Denison’s Department of Theatre engages students across the entire campus in collaborative and generative theatre-making. Our courses and productions integrate the challenges and tactics of acting, design, directing, and playwriting, preparing students for careers in contemporary theatre as well as forming the basis of a dynamic liberal arts education.
Denison’s Theatre program is unique
- Our students collaborate to create new works. We believe the work of the theatre-maker is generative and creative, rather than interpretive. Students collaborate with one another and with faculty and staff mentors in our acting, design, directing, and playwriting courses. They interact over intense and extended periods, solve problems, apply new concepts, explore the ideas of art-makers, and have opportunities to create and perform. Our courses are designed for those interested in a career in making art and also form the basis of a dynamic liberal arts education.
- All students have “mainstage” opportunities. Each year, four major theatre projects explore different modes of theatre rehearsal and creation, multiple styles of performance and/or design, including new and older works which ask important questions or reflect on identity and culture. Participation is open to any student from any discipline. Academic credit can be earned for participating in a theatre production, and we also offer a number of paid positions in the scene shop, costume shop and box office. Denison students are also highly engaged in co-curricular arts organizations, including the Burpee’s Seedy Theatrical Company, the nation’s oldest collegiate improvisational theatre group.
- Our “home on The Hill” is a world-class facility. The Michael D. Eisner Center for the Performing Arts comprises the Sharon Martin Hall (a flexible 400-seat proscenium theatre), the Hylbert Family Studio Theatre (a flexible studio with 3,600 square feet of space for performers and audience), and a Large Rehearsal Room (a 2,400-square-foot, two-story space with theatrical lighting and AV systems). We also have fully-equipped state-of-the-art scenic and lighting and costume shops.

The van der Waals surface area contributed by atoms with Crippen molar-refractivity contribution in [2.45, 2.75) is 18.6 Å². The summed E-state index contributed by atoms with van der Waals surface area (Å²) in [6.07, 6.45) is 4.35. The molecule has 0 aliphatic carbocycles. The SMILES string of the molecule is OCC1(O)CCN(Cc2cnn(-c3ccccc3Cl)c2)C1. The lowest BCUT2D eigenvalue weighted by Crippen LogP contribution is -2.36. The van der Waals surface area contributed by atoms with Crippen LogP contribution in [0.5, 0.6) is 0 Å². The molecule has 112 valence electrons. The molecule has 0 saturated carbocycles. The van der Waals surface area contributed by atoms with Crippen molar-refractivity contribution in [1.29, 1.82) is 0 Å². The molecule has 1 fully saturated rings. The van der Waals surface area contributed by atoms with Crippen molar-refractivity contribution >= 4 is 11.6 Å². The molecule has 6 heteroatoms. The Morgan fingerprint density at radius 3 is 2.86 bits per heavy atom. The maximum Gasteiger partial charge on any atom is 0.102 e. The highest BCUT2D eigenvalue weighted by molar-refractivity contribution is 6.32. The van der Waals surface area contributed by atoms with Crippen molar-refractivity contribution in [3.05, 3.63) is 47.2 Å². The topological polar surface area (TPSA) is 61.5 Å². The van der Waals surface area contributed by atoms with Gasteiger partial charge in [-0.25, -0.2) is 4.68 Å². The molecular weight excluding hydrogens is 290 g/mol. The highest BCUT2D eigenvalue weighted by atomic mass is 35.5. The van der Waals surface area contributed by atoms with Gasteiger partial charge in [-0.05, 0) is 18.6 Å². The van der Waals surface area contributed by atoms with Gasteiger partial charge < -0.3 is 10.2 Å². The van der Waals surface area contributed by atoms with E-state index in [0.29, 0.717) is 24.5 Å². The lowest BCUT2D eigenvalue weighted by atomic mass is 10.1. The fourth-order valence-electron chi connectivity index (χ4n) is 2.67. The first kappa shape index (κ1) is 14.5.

The Denison Theatre department contributes to the college’s broad-based liberal arts mission by emphasizing historical, social and theoretical study along with instruction in the crafts of theatre. In addition, we encourage our majors to complement their theatre studies with challenging work in other disciplines. Many of our students choose to double major, or to pursue a major and a minor.
The theatre major is designed to help students:
- Develop their artistic, creative, and intellectual potential
- Understand the fundamental principles of theatre arts
- Apply practical application of those principles to stage production
- Develop analytical and skill, facility in problem-solving skills, an historical perspective, and an appreciation of aesthetic form
- Prepare for graduate study
Our laboratory season consists of four major projects each year. Usually directed by faculty members, performances take place in the Sharon Martin Hall or the Hylbert Family Studio Theatre, both in the Michael D. Eisner Center for the Performing Arts. These projects are usually productions of single plays, but they might be projects created by a student ensemble or collections of shorter works.